After gold was found, Calista worked to get a mining company interested and after several unsuccessful attempts succeeded in attracting Placer Dome, a mid-sized mining company, for a more extensive exploration.

Exploration drilling began in the 1980s and a very large gold resource was defined. However, a plunge in gold prices caused the company to suspend exploration.

A small “junior” exploration company, NovaGold Resources, stepped in with a plan to invest and continue exploration in return for a share of the project. Placer Dome accepted, and NovaGold’s work resulted in more gold being located. Eventually the smaller company earned a 50 percent share.

Meanwhile, in 2006, Barrick Gold, a major mining company, acquired Placer Dome and took over as operator and as NovaGold’s partner.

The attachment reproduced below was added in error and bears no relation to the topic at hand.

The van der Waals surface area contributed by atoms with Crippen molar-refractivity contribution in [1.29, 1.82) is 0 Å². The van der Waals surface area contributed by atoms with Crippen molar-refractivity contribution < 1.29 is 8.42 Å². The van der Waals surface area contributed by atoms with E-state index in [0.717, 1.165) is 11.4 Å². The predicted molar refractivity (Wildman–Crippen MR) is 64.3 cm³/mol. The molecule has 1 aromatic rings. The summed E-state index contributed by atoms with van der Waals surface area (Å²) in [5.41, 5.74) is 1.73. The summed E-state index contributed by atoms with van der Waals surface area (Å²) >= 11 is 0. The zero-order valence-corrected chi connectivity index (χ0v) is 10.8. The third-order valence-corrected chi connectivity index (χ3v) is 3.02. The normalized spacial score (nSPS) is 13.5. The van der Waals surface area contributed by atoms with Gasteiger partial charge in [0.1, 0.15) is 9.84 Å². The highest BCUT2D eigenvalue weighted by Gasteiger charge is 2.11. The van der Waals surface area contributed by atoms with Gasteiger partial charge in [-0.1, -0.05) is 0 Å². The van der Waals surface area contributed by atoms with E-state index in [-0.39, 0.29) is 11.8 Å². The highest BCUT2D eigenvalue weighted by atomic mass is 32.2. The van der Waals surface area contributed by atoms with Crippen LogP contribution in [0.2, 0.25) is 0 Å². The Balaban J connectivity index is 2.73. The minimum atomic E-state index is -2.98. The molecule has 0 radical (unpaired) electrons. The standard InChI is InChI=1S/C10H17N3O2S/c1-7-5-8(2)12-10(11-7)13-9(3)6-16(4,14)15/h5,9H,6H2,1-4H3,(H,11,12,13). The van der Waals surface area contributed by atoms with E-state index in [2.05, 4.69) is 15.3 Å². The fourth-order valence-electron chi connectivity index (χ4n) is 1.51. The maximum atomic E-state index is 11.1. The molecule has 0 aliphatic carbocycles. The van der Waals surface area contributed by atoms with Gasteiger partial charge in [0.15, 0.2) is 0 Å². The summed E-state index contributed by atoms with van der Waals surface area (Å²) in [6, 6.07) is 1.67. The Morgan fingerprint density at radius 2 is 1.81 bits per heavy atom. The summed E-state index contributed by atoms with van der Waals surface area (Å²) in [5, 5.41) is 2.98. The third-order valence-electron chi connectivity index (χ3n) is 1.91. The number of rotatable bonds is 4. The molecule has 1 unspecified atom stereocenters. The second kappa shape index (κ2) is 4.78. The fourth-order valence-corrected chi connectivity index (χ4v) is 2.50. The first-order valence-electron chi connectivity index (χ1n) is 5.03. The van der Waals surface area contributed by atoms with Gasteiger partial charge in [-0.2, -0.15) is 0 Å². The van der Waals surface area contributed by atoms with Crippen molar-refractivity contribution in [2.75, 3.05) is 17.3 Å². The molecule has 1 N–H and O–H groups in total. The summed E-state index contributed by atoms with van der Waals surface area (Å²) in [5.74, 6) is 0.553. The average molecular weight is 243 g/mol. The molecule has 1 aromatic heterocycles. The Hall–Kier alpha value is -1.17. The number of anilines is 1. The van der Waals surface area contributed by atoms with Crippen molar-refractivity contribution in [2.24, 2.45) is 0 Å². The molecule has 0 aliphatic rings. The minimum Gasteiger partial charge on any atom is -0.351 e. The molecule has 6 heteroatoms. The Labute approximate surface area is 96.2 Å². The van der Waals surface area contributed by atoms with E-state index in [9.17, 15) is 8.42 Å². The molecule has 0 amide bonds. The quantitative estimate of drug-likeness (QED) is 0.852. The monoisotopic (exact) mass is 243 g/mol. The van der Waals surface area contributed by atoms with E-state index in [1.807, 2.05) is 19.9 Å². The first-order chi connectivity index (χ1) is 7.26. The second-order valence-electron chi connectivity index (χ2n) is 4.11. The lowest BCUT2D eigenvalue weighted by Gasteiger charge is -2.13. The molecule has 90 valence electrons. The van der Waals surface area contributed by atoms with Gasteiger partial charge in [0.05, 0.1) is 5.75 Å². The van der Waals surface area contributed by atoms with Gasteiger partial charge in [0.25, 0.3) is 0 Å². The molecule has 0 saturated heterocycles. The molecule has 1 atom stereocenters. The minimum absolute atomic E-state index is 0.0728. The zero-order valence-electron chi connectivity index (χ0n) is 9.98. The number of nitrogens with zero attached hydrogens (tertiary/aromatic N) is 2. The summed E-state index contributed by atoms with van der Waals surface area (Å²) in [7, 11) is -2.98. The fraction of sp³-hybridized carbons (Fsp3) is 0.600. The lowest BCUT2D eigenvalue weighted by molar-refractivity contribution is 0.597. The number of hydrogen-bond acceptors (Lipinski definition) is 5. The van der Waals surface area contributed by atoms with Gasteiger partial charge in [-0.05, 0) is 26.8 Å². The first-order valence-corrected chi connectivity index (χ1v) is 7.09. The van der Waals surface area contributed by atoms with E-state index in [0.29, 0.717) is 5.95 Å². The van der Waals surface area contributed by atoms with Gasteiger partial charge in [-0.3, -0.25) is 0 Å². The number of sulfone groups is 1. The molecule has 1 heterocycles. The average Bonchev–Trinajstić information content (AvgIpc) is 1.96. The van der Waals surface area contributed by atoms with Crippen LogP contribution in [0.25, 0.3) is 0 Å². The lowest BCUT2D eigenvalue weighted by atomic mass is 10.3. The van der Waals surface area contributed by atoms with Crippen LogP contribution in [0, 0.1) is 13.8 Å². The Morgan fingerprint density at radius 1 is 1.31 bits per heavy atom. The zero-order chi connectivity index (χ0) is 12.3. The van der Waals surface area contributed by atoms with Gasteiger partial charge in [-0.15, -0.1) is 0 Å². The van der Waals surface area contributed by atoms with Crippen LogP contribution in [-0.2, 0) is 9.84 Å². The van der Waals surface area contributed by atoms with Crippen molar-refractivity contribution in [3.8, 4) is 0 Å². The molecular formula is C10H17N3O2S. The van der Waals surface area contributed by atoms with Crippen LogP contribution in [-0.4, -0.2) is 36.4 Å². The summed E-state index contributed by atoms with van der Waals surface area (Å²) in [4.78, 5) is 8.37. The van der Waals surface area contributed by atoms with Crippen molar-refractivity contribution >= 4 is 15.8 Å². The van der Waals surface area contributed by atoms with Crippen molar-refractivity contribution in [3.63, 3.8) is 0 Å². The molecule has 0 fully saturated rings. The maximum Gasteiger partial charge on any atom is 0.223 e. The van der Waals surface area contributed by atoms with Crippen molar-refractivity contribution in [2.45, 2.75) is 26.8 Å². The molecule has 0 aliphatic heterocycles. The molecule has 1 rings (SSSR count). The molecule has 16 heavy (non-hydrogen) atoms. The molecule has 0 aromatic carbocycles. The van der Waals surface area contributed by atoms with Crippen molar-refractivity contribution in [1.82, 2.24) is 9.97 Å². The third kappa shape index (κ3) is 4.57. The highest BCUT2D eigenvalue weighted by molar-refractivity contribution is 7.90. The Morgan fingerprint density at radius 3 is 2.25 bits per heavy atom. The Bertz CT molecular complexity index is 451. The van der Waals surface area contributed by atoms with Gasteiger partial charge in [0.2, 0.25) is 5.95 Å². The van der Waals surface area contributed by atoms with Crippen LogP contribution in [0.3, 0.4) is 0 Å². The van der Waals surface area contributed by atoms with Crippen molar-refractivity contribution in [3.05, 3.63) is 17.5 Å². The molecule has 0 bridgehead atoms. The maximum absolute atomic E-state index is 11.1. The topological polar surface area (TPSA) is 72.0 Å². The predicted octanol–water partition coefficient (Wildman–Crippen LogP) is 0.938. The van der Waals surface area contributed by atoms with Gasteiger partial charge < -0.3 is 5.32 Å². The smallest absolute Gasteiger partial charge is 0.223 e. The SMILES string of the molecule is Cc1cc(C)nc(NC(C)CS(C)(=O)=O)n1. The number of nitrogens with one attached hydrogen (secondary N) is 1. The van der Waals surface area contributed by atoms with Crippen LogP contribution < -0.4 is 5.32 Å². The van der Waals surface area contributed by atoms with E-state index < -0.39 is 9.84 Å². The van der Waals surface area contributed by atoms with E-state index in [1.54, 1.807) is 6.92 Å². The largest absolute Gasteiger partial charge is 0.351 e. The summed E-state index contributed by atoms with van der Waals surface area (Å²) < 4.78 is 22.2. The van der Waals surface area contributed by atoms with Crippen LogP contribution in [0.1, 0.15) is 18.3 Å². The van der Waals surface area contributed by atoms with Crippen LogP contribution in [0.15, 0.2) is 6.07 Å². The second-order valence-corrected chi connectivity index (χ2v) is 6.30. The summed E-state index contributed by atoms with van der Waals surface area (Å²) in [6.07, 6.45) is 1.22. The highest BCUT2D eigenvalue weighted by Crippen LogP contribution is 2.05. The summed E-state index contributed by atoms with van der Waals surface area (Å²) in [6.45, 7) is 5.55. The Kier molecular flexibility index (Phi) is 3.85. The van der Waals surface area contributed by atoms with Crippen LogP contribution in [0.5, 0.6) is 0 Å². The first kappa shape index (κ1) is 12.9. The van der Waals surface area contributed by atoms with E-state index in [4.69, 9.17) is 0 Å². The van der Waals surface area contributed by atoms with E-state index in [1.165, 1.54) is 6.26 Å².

Barrick poured in more funds for exploration and in 2006 and 2007, at the peak of exploration, the project was spending $2 million a week, Fueg told the AMA.

Local hiring and contracting was a priority and even in its exploration phase the project became an economic stimulus for villages in the region.

The engineering and design efforts were substantial and an initial capital cost estimate of $4 billion grew to $6.7 billion as the project scope changed, including the addition of a 314-mile 14-inch pipeline from Southcentral Alaska that would bring natural gas to the project.

Energy costs were always a major concern and the project team investigated alternatives like wind and peat-fueled power generation along with barging large volumes of diesel up the Kuskokwim River. Finally the gas pipeline was decided on as the most practical alternative.

Another big mine project is making progress, although it has been under the radar for a while. This is International Tower Hills’ Livengood gold project, a potential large surface gold mine on the Elliot Highway 70 miles north of Fairbanks.

There are 15 million ounces of measured-and-indicated gold resources, a category in which mining companies have a great deal of confidence, and another 4 million ounces of inferred gold resources, where further exploration is needed.